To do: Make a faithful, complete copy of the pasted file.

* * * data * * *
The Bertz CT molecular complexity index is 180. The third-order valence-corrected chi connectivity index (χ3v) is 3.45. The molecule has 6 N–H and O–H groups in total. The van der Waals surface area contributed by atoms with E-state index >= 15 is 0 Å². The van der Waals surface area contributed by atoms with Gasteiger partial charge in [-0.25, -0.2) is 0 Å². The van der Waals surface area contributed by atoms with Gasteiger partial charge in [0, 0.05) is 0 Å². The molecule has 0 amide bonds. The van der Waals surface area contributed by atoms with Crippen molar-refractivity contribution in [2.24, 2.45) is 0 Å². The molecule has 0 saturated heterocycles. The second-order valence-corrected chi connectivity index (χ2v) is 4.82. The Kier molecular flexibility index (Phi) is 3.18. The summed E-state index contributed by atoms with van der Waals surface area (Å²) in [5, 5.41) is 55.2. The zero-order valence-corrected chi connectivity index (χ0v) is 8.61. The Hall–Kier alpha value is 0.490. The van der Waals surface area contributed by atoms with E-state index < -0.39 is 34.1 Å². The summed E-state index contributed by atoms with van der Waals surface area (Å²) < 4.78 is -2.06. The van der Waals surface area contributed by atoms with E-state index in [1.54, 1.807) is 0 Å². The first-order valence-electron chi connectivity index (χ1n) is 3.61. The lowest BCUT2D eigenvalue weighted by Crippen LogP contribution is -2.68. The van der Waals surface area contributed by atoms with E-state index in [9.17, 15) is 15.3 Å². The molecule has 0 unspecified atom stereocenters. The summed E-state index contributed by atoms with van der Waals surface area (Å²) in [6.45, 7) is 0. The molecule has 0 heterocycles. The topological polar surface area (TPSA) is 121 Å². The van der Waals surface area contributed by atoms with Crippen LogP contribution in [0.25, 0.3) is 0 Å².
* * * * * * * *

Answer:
The Bertz CT molecular complexity index is 180. The third-order valence-corrected chi connectivity index (χ3v) is 3.45. The molecule has 6 N–H and O–H groups in total. The van der Waals surface area contributed by atoms with E-state index >= 15 is 0 Å². The van der Waals surface area contributed by atoms with Gasteiger partial charge in [-0.25, -0.2) is 0 Å². The van der Waals surface area contributed by atoms with Gasteiger partial charge in [0, 0.05) is 0 Å². The molecule has 0 amide bonds. The van der Waals surface area contributed by atoms with Crippen molar-refractivity contribution in [2.24, 2.45) is 0 Å². The molecule has 0 saturated heterocycles. The second-order valence-corrected chi connectivity index (χ2v) is 4.82. The Kier molecular flexibility index (Phi) is 3.18. The summed E-state index contributed by atoms with van der Waals surface area (Å²) in [5, 5.41) is 55.2. The zero-order valence-corrected chi connectivity index (χ0v) is 8.61. The Hall–Kier alpha value is 0.490. The van der Waals surface area contributed by atoms with E-state index < -0.39 is 34.1 Å². The summed E-state index contributed by atoms with van der Waals surface area (Å²) < 4.78 is -2.06. The van der Waals surface area contributed by atoms with E-state index in [1.54, 1.807) is 0 Å². The first-order valence-electron chi connectivity index (χ1n) is 3.61. The lowest BCUT2D eigenvalue weighted by Crippen LogP contribution is -2.68. The van der Waals surface area contributed by atoms with E-state index in [9.17, 15) is 15.3 Å². The molecule has 0 unspecified atom stereocenters. The summed E-state index contributed by atoms with van der Waals surface area (Å²) in [6.45, 7) is 0. The molecule has 0 heterocycles. The topological polar surface area (TPSA) is 121 Å². The van der Waals surface area contributed by atoms with Crippen LogP contribution in [0.25, 0.3) is 0 Å².